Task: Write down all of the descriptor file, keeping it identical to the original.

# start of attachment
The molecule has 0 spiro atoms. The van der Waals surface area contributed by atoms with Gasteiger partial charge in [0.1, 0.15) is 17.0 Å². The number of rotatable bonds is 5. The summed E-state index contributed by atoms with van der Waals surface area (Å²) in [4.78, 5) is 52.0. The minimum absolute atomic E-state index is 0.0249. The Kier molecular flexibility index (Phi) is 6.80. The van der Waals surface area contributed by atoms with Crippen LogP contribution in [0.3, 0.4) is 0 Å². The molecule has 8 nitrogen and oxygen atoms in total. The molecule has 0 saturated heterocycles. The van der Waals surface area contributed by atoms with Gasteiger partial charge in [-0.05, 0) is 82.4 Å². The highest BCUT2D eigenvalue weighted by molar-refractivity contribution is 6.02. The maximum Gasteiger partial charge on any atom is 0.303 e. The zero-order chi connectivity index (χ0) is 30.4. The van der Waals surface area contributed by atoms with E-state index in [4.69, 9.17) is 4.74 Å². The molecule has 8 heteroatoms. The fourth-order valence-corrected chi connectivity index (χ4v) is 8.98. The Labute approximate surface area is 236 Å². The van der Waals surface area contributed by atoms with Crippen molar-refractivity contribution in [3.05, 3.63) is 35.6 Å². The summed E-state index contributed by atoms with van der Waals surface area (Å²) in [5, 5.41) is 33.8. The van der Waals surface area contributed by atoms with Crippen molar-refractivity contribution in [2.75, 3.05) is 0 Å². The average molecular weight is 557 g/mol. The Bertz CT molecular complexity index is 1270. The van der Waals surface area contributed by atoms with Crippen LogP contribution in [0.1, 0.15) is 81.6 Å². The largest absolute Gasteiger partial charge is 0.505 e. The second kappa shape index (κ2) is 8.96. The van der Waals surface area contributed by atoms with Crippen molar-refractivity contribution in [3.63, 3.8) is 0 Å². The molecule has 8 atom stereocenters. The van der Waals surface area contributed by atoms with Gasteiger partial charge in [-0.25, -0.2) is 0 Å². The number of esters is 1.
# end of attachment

The molecule has 0 spiro atoms. The van der Waals surface area contributed by atoms with Gasteiger partial charge in [0.1, 0.15) is 17.0 Å². The number of rotatable bonds is 5. The summed E-state index contributed by atoms with van der Waals surface area (Å²) in [4.78, 5) is 52.0. The minimum absolute atomic E-state index is 0.0249. The Kier molecular flexibility index (Phi) is 6.80. The van der Waals surface area contributed by atoms with Crippen LogP contribution in [0.3, 0.4) is 0 Å². The molecule has 8 nitrogen and oxygen atoms in total. The molecule has 0 saturated heterocycles. The van der Waals surface area contributed by atoms with Gasteiger partial charge in [-0.05, 0) is 82.4 Å². The highest BCUT2D eigenvalue weighted by molar-refractivity contribution is 6.02. The maximum Gasteiger partial charge on any atom is 0.303 e. The zero-order chi connectivity index (χ0) is 30.4. The van der Waals surface area contributed by atoms with E-state index in [4.69, 9.17) is 4.74 Å². The molecule has 8 heteroatoms. The fourth-order valence-corrected chi connectivity index (χ4v) is 8.98. The Labute approximate surface area is 236 Å². The van der Waals surface area contributed by atoms with Crippen molar-refractivity contribution in [3.05, 3.63) is 35.6 Å². The summed E-state index contributed by atoms with van der Waals surface area (Å²) in [5, 5.41) is 33.8. The van der Waals surface area contributed by atoms with Crippen molar-refractivity contribution in [2.75, 3.05) is 0 Å². The average molecular weight is 557 g/mol. The Bertz CT molecular complexity index is 1270. The van der Waals surface area contributed by atoms with Crippen LogP contribution in [0.1, 0.15) is 81.6 Å². The largest absolute Gasteiger partial charge is 0.505 e. The second kappa shape index (κ2) is 8.96. The van der Waals surface area contributed by atoms with Crippen molar-refractivity contribution in [3.63, 3.8) is 0 Å². The molecule has 8 atom stereocenters. The van der Waals surface area contributed by atoms with Gasteiger partial charge in [-0.25, -0.2) is 0 Å². The number of esters is 1.